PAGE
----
The Mad King And Magna Carta Analysis

1327 Words 6 Pages
In 1215, The Magna Carta was brought up in a field in England known as Runnymede. The Magna Carta was a charter that was targeted against the deranged king of England at the time, King John. The Archbishop of Canterbury wrote up the charter to make peace between King John and barons who despised him. Dan Jones explains the history of King John and the Magna Carta in an article he had wrote for the Smithsonian. In his article, “The Mad King and Magna Carta,” the author Dan Jones begins with a short narrative of when he had visited Runnymede. While he was there he found that, “There was little to indicate that we were near the spot where, 800 years ago, King John agreed to a peace treaty with his rebellious barons.” Jones then compares the Magna Carta to a various other written …show more content…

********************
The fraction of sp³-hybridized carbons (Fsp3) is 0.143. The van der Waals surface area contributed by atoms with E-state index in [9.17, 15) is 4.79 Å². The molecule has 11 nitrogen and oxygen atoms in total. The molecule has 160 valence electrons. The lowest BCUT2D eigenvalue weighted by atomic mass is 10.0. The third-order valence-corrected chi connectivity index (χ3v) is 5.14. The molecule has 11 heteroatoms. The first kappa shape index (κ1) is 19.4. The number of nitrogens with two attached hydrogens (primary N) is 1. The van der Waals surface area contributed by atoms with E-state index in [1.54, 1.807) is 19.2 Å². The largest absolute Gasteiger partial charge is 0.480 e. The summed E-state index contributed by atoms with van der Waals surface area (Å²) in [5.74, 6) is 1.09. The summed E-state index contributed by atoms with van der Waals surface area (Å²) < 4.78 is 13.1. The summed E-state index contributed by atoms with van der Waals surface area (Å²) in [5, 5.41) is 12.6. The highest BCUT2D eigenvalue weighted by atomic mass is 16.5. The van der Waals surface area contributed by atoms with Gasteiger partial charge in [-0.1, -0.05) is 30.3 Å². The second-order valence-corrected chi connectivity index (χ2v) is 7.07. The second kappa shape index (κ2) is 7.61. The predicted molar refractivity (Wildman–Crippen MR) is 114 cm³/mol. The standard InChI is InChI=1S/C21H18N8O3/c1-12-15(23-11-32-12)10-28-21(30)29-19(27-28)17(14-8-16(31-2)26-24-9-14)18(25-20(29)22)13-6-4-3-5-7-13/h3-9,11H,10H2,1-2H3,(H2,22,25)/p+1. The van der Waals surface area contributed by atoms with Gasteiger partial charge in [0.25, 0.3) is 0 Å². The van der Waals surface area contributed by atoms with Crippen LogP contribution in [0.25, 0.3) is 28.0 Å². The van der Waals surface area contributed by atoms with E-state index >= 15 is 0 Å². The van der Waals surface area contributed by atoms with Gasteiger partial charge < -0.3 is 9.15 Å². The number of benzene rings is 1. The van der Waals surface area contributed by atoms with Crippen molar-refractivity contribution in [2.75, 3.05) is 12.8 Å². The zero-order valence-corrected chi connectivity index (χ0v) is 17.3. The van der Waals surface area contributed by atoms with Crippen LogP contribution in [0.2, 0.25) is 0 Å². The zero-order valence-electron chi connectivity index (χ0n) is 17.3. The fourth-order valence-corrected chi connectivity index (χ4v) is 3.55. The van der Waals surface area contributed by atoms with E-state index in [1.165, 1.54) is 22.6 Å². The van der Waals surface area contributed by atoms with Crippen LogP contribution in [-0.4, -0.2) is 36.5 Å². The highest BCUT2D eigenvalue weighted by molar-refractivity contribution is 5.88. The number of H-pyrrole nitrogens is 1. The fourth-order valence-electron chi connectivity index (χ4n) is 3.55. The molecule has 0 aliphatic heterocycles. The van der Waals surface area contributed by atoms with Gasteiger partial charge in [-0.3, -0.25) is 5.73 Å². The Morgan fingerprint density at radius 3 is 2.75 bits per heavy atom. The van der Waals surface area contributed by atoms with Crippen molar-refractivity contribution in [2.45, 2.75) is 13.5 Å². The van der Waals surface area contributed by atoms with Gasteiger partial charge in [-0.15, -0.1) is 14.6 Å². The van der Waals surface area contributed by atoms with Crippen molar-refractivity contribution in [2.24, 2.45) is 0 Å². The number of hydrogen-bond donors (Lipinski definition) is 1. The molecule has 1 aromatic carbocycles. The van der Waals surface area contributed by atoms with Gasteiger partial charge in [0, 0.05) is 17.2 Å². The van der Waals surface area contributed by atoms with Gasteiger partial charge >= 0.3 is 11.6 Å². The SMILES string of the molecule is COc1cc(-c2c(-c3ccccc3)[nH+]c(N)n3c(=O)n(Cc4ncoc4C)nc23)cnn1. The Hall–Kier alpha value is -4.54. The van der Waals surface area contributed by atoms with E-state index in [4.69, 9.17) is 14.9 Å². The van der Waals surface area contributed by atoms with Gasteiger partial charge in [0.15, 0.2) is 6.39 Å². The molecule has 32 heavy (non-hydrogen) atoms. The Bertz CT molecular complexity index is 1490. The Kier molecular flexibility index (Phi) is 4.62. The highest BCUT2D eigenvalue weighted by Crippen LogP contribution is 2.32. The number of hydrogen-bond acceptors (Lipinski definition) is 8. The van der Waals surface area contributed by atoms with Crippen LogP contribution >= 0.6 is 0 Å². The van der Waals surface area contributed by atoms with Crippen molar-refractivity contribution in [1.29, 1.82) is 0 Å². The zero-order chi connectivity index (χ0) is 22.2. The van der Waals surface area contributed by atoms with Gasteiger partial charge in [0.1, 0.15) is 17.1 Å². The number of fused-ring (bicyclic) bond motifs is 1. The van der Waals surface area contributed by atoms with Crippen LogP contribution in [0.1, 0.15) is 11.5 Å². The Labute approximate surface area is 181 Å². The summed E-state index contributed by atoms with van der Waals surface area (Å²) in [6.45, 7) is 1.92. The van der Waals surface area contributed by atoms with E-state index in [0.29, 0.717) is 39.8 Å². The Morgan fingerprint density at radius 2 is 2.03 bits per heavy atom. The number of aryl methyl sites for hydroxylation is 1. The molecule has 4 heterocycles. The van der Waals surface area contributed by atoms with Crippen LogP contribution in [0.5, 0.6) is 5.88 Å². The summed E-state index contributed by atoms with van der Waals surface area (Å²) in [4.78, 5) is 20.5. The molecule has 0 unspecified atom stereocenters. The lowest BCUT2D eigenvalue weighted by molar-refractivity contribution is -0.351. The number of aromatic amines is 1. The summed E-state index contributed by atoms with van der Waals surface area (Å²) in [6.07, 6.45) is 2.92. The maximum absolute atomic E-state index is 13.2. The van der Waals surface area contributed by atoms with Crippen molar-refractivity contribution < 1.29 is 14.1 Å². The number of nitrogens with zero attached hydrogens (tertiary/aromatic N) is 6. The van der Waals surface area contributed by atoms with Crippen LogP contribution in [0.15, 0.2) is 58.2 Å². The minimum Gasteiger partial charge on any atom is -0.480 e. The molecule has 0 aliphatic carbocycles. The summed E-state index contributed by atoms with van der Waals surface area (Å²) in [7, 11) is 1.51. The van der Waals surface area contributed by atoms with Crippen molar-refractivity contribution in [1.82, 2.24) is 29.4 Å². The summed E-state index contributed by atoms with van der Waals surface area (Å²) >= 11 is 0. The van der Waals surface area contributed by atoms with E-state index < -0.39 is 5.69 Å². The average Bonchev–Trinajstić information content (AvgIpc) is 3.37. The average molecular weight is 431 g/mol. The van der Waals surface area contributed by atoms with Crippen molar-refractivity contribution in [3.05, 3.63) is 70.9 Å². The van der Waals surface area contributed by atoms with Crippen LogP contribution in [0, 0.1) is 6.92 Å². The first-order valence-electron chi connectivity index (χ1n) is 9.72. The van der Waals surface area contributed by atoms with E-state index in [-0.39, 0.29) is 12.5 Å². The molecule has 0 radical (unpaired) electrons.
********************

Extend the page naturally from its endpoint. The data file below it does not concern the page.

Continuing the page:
In addition to this, he claims the Magna Carta is different because its point was “to restrain a king who was using his legal powers too keenly” rather than inventing laws to “fill the vacuum of anarchy” like the English laws that came before it. Following these statements, Jones provides us with a brief insight into the life of King John. In 1167, was born to King Henry II. In 1199, he was then named King John. He had no trouble becoming king even though he was known to be scheming and dishonest. Jones continues describing King John and his reign over his father’s dynasty. He explains that shortly after taking the throne, John had lost most of the territories his father had controlled during his reign. Further in his description of King John’s reign, Jones also covers two main points that lead up to the Magna Carta being proposed to King John. First, John was now forced to spend almost his entire reign in England where his disagreeable personality brought him into regular conflict with the barons. Second, Johns determination to reconquer Normandy and the rest of his lost French lands drove him to an extortionate form of government. Jones reestablishes the

Related Documents